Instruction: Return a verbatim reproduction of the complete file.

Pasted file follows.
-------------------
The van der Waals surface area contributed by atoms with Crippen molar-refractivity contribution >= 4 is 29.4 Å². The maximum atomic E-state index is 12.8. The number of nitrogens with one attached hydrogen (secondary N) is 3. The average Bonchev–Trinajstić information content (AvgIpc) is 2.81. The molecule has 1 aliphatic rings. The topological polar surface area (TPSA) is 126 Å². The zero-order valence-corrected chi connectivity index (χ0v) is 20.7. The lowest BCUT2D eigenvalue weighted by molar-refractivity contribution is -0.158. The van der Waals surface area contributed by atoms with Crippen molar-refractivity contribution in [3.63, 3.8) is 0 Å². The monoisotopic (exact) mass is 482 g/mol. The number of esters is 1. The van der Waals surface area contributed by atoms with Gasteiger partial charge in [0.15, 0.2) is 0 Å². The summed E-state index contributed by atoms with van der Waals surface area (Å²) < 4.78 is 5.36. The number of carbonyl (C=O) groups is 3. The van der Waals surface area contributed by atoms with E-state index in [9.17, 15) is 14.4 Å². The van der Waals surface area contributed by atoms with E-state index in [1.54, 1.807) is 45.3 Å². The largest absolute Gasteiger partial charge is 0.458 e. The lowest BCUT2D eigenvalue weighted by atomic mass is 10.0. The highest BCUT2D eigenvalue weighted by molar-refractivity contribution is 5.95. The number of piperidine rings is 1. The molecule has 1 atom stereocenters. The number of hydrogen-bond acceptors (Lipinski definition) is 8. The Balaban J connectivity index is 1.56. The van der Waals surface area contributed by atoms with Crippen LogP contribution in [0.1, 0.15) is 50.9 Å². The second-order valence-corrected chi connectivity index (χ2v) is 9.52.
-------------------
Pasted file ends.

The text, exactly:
The van der Waals surface area contributed by atoms with Crippen molar-refractivity contribution >= 4 is 29.4 Å². The maximum atomic E-state index is 12.8. The number of nitrogens with one attached hydrogen (secondary N) is 3. The average Bonchev–Trinajstić information content (AvgIpc) is 2.81. The molecule has 1 aliphatic rings. The topological polar surface area (TPSA) is 126 Å². The zero-order valence-corrected chi connectivity index (χ0v) is 20.7. The lowest BCUT2D eigenvalue weighted by molar-refractivity contribution is -0.158. The van der Waals surface area contributed by atoms with Crippen molar-refractivity contribution in [3.63, 3.8) is 0 Å². The monoisotopic (exact) mass is 482 g/mol. The number of esters is 1. The van der Waals surface area contributed by atoms with Gasteiger partial charge in [0.15, 0.2) is 0 Å². The summed E-state index contributed by atoms with van der Waals surface area (Å²) < 4.78 is 5.36. The number of carbonyl (C=O) groups is 3. The van der Waals surface area contributed by atoms with E-state index in [9.17, 15) is 14.4 Å². The van der Waals surface area contributed by atoms with E-state index in [1.54, 1.807) is 45.3 Å². The largest absolute Gasteiger partial charge is 0.458 e. The lowest BCUT2D eigenvalue weighted by atomic mass is 10.0. The highest BCUT2D eigenvalue weighted by molar-refractivity contribution is 5.95. The number of piperidine rings is 1. The molecule has 1 atom stereocenters. The number of hydrogen-bond acceptors (Lipinski definition) is 8. The Balaban J connectivity index is 1.56. The van der Waals surface area contributed by atoms with Crippen LogP contribution in [0.1, 0.15) is 50.9 Å². The second-order valence-corrected chi connectivity index (χ2v) is 9.52.